Climate Change Marches Fall on Deaf Ears
3 Ways to Fight Climate Change that Don't Involve Marching in New York
The streets of New York were barely visible underneath the more than 400,000 people who showed up for the People's Climate March on Sunday.
Word is, this was the biggest turnout for any climate march ever held. Although how many climate marches have there really been?
In any event, those who turned out did so to in an attempt to attract the attention of world leaders who will meet at the UN tomorrow to discuss the threat of climate change. And they probably succeeded in that goal. But the truth is, that's about all that was really accomplished.
Power to the People
There's no doubt that climate change is a divisive issue –particularly in politics where Democrats and Republicans continuously battle it out in an attempt to cater to their respective constituents.
Today, conservative media are mocking and trivializing the motives of those who attended the March, and liberal media are championing it as some kind of great triumph. Both are irresponsible and serve no purpose other than to facilitate the political divide that politicians love so much. But today, I'd rather focus on looking at this from a more pragmatic view.
The truth is, there are a lot of folks in the United States that believe climate change is an issue that needs to be addressed. But “a lot of folks” does not represent the majority.
A few months ago, a Gallup poll indicated that only 24% of Americans say they worry about climate change a great deal. This could be for any number of reasons, ranging from lack of objective coverage and political influence to just plain apathy. But whatever it is, the majority of Americans don't really seem to be too worried about climate change.
Of course, even a minority of Americans is still enough to make a difference. It's just that marching through the streets of the Big Apple isn't going to do it.
No One Cares
When it comes to protests and marches, I tend to be a bystander. I just don't think they're particularly effective. Instead, I find that the best way to instigate change is through your own purchasing decisions.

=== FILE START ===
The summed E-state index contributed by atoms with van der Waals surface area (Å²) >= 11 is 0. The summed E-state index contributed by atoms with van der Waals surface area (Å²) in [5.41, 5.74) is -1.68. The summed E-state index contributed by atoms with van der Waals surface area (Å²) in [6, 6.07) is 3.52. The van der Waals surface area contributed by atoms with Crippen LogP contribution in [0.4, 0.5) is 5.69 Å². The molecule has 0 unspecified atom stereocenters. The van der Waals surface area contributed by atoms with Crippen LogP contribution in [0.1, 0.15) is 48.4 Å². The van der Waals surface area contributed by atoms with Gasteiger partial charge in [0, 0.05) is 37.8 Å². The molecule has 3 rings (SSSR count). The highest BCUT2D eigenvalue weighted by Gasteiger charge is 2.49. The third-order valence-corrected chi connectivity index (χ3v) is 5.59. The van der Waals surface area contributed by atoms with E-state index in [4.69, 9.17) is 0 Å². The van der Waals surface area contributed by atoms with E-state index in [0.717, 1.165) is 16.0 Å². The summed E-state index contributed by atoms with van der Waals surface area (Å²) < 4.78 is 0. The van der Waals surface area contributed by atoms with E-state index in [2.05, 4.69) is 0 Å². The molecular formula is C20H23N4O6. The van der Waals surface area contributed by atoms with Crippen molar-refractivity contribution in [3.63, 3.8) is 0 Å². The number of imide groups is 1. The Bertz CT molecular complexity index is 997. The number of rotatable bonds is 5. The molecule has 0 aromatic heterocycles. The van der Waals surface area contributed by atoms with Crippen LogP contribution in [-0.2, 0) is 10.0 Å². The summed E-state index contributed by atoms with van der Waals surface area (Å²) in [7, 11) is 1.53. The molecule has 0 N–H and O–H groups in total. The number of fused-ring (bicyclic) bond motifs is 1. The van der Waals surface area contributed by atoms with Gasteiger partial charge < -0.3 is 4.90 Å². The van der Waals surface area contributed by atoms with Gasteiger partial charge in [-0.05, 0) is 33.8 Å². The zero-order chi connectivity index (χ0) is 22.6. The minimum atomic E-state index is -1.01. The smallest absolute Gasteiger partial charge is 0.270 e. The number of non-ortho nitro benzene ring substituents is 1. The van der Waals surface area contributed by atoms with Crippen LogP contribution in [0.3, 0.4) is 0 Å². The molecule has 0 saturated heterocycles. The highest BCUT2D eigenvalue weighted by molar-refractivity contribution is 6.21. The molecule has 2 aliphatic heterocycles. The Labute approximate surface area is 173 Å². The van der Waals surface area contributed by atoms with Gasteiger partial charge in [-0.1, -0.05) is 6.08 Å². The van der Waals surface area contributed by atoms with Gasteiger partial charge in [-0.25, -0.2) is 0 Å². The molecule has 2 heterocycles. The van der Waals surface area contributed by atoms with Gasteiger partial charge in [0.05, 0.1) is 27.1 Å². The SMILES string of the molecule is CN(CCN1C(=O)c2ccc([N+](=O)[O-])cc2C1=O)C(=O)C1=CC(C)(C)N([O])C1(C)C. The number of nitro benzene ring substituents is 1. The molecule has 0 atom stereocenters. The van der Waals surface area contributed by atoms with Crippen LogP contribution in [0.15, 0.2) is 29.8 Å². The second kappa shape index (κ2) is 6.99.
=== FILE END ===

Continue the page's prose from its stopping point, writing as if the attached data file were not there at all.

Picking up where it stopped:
No one with any kind of real power cares about drum circles or your protest signs. I mean, let's be serious. Do you think any of these signs would make the CEO of an oil company say, “Yeah, we should shutter our $200 billion business. It's hurting the planet.”
Look, I'm not trying to be an asshole. I'm just being honest.
The truth is, if you really want to do your part to mitigate climate change, take action with your wallet.
Buy organic food, install some solar panels on your home, buy an electric car, buy a bike.
The March was a nice show, but I promise you, 400,000 people marching to fight climate change means nothing to the coal companies that fuel nearly 40% of the nation's power plants. It means nothing to the owners of the fracking operations that have transitioned the United States from a net importer of petroleum to a net exporter. It means nothing to Big Ag CEOs that run highly-pollutive industrial farming operations that provide nearly all the food Americans eat on a daily basis.
If you want to be a part of the solution, you must first transition yourself away from being part of the problem. That means putting the kibosh on conventional, industrially-produced food. It means making a real effort to reduce the amount of driving you do in an internal combustion vehicle. It means going solar or incorporating real energy efficiency measures in your home.
No one's perfect, but if you believe climate change is a very real threat that needs to be addressed right now, you'll make the appropriate purchasing decisions in your own life, and not put so much emphasis on attempting to lure the powers that be with just another protest.